Tall Texan tells Tall Tale: Dewhurst claims credit for ending controversial CSCOPE curriculum


With the results from Tuesday night’s election finally in, and a runoff between Senator Dan Patrick (R-SD7) and incumbent David Dewhurst apparent, it would be instructive to reexamine an issue that has dominated this campaign season: education.  From start to finish, the defective and much criticized curriculum tool known as “CSCOPE” has been a campaign football, serving as a mythical feather in the caps of all four candidates, horsemen who swooped in and saved the public school system from Communist indoctrination.

At one of the final debates for candidates in the race for Lieutenant Governor, incumbent David Dewhurst claimed full credit for ending the controversial CSCOPE curriculum (a product still being used in defiant school districts who have chosen to ignore state edicts.)  Dewhurst’s claim is offensive to many, since he had absolutely nothing to do with the push to abolish CSCOPE (apart from Monday-morning quarterbacking once it was apparent that CSCOPE would be an important factor in elections).

There are policy achievements that can be directly traced to specific public officials – CSCOPE does not qualify as one of these items.  At most, it can be said that Sen. Dan Patrick has done more than any other public official to remove CSCOPE from classrooms, and break up the organization responsible for CSCOPE’s creation and distribution.

And yet, it cannot be overstated that the fight against the controversial curriculum CSCOPE, and the coordinated efforts by grassroots Texans, teachers, and legislators to bring about its swift end, is the result of many uniting to accomplish a singular purpose.  Dewhurst and his insatiable ego had nothing to do with CSCOPE’s quasi-abolition.

Said Dewhurst,

“I handed a bill – Senate Bill 1406 – to one of my colleagues in the Senate and asked him to pass the bill, which would have put CSCOPE under the control, under the review, corrections and approval by the conservative majority of the State Board of Education (SBOE.)  We finally got that passed out of the Senate, out of the house, and unfortunately, Senator Patrick saw fit to go on his own and dissolve the nonprofit over CSCOPE; so now we have 1,600 lesson plans that are floating around in cyberspace.  That’s why I work with the SBOE and the TEA Commissioner to get these lesson plans under control, review….”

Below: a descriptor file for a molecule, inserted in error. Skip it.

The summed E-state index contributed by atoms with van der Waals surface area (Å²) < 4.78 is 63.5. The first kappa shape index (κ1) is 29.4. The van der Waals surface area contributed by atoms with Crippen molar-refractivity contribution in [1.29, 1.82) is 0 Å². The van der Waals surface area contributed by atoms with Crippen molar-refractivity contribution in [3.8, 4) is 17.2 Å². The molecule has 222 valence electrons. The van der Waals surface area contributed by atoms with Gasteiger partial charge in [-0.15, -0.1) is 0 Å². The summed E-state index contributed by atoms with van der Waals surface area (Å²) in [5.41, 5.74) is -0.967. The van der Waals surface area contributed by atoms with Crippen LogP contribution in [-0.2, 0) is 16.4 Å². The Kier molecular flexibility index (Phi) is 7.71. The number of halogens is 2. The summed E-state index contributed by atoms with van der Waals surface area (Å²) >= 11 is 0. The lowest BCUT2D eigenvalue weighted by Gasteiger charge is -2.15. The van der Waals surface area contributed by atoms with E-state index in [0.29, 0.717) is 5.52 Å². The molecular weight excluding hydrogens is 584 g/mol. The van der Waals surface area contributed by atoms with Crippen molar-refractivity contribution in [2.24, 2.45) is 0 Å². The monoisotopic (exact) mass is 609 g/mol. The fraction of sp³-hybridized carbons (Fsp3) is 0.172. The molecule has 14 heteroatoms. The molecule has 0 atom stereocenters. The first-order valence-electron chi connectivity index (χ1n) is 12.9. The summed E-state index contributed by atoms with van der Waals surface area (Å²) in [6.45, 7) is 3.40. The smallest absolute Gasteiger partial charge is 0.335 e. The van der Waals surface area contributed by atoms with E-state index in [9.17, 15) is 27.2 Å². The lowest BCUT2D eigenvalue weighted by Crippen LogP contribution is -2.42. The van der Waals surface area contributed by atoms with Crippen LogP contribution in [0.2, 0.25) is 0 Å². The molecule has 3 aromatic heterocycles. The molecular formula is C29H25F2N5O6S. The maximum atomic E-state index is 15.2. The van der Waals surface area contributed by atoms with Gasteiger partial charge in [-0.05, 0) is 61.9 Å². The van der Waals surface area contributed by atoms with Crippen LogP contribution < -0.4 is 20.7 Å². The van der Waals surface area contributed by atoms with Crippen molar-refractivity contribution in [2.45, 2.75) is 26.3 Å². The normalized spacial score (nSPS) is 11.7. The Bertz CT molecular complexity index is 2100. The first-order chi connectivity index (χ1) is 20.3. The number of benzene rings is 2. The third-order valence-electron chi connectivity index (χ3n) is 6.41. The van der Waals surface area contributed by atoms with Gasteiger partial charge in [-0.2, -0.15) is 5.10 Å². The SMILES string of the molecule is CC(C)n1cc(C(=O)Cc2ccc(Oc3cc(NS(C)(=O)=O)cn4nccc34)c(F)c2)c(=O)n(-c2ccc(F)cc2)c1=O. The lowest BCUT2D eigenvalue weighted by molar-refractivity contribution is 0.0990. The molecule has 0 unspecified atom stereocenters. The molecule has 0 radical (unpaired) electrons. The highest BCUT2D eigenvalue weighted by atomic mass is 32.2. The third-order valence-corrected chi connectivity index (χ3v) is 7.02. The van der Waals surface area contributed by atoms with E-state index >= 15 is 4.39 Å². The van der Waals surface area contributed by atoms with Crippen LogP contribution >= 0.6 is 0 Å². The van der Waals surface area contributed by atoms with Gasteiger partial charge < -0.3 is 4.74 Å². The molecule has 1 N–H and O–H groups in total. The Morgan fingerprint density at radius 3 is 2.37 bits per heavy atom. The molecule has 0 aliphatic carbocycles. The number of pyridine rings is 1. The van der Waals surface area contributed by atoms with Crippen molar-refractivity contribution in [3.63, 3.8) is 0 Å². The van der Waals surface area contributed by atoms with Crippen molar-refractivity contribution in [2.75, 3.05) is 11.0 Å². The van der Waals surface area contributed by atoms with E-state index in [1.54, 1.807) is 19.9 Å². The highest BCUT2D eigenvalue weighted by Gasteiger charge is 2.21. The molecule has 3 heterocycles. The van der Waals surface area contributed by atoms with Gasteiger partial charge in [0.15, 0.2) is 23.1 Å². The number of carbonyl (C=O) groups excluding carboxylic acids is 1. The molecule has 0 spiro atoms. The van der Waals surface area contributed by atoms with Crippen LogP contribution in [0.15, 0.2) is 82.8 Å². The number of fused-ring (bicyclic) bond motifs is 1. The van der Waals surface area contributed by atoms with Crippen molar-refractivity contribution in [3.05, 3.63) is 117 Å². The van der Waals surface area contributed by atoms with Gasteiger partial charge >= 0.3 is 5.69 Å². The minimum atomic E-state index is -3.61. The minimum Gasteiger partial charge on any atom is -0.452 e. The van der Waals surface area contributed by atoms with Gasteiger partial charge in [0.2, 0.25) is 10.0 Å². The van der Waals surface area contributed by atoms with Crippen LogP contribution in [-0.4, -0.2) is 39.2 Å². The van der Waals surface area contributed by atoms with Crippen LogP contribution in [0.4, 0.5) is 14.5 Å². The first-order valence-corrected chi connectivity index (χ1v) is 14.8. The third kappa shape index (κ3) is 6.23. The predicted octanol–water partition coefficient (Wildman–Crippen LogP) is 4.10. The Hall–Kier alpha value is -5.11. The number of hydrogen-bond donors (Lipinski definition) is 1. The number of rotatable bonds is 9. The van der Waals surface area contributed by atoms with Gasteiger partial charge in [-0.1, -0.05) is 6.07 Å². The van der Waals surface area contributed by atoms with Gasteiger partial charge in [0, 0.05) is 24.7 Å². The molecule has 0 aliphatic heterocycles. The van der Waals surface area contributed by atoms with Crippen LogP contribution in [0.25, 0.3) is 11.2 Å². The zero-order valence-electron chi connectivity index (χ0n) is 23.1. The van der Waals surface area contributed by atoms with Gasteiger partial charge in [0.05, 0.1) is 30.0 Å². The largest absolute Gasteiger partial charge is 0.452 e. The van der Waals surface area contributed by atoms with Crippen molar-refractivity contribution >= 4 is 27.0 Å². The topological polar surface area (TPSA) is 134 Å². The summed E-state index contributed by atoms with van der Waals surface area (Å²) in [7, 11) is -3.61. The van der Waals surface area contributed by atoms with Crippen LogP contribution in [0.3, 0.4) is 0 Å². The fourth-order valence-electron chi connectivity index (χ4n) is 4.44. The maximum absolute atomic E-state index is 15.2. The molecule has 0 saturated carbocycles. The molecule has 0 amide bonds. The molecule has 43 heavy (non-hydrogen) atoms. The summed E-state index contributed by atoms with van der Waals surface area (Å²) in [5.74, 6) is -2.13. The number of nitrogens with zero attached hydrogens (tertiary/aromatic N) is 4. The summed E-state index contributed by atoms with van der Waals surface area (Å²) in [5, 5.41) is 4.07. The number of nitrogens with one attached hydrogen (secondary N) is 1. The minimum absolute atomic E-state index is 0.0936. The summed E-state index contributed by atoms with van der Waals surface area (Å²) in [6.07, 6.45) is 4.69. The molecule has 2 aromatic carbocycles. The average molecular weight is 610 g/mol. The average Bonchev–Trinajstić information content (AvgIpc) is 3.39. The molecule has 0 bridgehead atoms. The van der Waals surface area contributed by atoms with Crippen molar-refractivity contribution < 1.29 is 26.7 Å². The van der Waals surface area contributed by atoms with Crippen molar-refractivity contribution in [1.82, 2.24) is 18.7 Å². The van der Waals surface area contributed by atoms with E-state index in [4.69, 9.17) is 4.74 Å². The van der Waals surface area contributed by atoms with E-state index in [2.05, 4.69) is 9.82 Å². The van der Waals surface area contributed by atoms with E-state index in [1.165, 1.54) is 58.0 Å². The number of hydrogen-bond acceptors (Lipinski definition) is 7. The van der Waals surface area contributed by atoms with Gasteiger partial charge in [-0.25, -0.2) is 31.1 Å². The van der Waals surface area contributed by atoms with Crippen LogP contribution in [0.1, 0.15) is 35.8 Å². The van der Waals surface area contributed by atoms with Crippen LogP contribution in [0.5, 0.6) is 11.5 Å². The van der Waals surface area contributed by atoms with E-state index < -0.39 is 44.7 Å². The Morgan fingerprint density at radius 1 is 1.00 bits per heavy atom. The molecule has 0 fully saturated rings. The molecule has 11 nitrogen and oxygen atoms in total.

There are innumerable inaccuracies in the above statement, all of which reveal a flagrant and astonishing ignorance of the actual issues surrounding CSCOPE and how it came to be used in over 80 percent of Texas classrooms.  The biggest inaccuracy is the straw man accusation that Sen. Patrick did something to keep CSCOPE alive by dissolving an illegal and criminal nonprofit – the same entity responsible for creating CSCOPE.

It was Patrick, along with Greg Abbott, who was the first to threaten subpoena of CSCOPE’s financial records, and the first to take firm research and call for a formal audit.  Dewhurst followed suit a full month later.  It was Patrick’s insistence on formal hearings that ferreted out astonishing evidence of ideological agendas being perpetrated on Texas children, including lesson plans promoting Communism, denigrating Republicans, and elevating Islam above other faiths.

Dewhurst had nothing to do with this process.

But most disturbing is that Dewhurst believes that “review” is actually a positive step in dealing with CSCOPE.  Even State Rep. Steve Toth, the carrier of the legislation in the Texas House, acknowledges and understands that if CSCOPE is reviewed, it is legitimized, and given permanency that a defective product does not deserve. CSCOPE is deficient, and is connected to falling school performance all over the state.  “Review” was intended to be an intermediate step prior to eventual abolition and defunding, before Sen. Patrick succeeded in getting the CSCOPE nonprofit – weary of bad publicity and potential lawsuits from parent action groups – to pull the lesson plans from classrooms.

A little bit of poison is still poison.  Texans do not want a tepid review of poison – Texans want poison of the CSCOPE variety hauled kicking and screaming out of classrooms and away from our children.

Dewhurst clearly is hoping to win political points on an issue he ignored the first time around.  He does not speak for the parents or the teachers who personally and directly encountered the damage done by CSCOPE – damage that cannot be undone.

One thing is clear:  if we continue to elect talkers like David Dewhurst, instead of doers like Dan Patrick, we will have more CSCOPE-style scandals on the horizon.

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